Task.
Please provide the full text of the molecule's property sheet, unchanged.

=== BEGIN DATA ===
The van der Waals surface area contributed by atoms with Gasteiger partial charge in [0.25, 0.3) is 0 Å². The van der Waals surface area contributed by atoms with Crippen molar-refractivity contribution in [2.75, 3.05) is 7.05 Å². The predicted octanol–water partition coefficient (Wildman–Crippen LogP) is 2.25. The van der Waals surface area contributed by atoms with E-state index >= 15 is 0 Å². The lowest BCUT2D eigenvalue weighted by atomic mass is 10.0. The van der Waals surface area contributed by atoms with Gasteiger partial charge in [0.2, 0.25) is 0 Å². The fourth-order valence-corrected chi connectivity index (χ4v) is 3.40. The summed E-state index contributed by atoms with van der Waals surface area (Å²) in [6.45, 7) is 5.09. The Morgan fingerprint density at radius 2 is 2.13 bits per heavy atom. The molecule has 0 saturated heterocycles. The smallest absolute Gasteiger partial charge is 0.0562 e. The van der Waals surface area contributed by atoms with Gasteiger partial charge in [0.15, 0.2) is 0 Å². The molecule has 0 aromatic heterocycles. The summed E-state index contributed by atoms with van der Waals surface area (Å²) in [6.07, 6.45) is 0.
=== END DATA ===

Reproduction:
The van der Waals surface area contributed by atoms with Gasteiger partial charge in [0.25, 0.3) is 0 Å². The van der Waals surface area contributed by atoms with Crippen molar-refractivity contribution in [2.75, 3.05) is 7.05 Å². The predicted octanol–water partition coefficient (Wildman–Crippen LogP) is 2.25. The van der Waals surface area contributed by atoms with E-state index >= 15 is 0 Å². The lowest BCUT2D eigenvalue weighted by atomic mass is 10.0. The van der Waals surface area contributed by atoms with Gasteiger partial charge in [0.2, 0.25) is 0 Å². The fourth-order valence-corrected chi connectivity index (χ4v) is 3.40. The summed E-state index contributed by atoms with van der Waals surface area (Å²) in [6.45, 7) is 5.09. The Morgan fingerprint density at radius 2 is 2.13 bits per heavy atom. The molecule has 0 saturated heterocycles. The smallest absolute Gasteiger partial charge is 0.0562 e. The van der Waals surface area contributed by atoms with Gasteiger partial charge in [0.15, 0.2) is 0 Å². The molecule has 0 aromatic heterocycles. The summed E-state index contributed by atoms with van der Waals surface area (Å²) in [6.07, 6.45) is 0.